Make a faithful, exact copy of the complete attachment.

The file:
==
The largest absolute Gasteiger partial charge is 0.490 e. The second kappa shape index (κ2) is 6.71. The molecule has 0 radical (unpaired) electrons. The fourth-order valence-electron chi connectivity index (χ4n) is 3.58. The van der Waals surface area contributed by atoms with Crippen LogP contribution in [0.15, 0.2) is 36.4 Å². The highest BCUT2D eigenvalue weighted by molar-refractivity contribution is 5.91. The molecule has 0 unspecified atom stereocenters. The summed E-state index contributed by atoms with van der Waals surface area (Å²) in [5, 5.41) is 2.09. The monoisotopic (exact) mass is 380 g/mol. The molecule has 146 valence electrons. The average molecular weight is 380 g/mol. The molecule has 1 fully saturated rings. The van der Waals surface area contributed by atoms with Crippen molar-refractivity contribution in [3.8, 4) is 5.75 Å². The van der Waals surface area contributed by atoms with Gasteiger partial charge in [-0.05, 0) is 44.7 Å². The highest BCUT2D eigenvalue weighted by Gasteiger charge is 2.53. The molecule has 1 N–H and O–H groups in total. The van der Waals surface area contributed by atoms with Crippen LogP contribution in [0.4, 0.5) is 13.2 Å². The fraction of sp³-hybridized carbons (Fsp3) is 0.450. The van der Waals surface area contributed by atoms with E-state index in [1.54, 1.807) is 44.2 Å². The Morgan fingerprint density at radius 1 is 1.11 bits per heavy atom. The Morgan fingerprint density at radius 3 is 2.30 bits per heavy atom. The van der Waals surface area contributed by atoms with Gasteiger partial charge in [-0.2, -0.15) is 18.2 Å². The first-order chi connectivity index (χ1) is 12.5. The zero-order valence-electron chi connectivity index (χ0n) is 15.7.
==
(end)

The largest absolute Gasteiger partial charge is 0.490 e. The second kappa shape index (κ2) is 6.71. The molecule has 0 radical (unpaired) electrons. The fourth-order valence-electron chi connectivity index (χ4n) is 3.58. The van der Waals surface area contributed by atoms with Crippen LogP contribution in [0.15, 0.2) is 36.4 Å². The highest BCUT2D eigenvalue weighted by molar-refractivity contribution is 5.91. The molecule has 0 unspecified atom stereocenters. The summed E-state index contributed by atoms with van der Waals surface area (Å²) in [5, 5.41) is 2.09. The monoisotopic (exact) mass is 380 g/mol. The molecule has 146 valence electrons. The average molecular weight is 380 g/mol. The molecule has 1 fully saturated rings. The van der Waals surface area contributed by atoms with Crippen molar-refractivity contribution in [3.8, 4) is 5.75 Å². The van der Waals surface area contributed by atoms with Gasteiger partial charge in [-0.05, 0) is 44.7 Å². The highest BCUT2D eigenvalue weighted by Gasteiger charge is 2.53. The molecule has 1 N–H and O–H groups in total. The van der Waals surface area contributed by atoms with Crippen LogP contribution in [0.4, 0.5) is 13.2 Å². The fraction of sp³-hybridized carbons (Fsp3) is 0.450. The van der Waals surface area contributed by atoms with E-state index in [1.54, 1.807) is 44.2 Å². The Morgan fingerprint density at radius 1 is 1.11 bits per heavy atom. The Morgan fingerprint density at radius 3 is 2.30 bits per heavy atom. The van der Waals surface area contributed by atoms with Gasteiger partial charge in [-0.2, -0.15) is 18.2 Å². The first-order chi connectivity index (χ1) is 12.5. The zero-order valence-electron chi connectivity index (χ0n) is 15.7.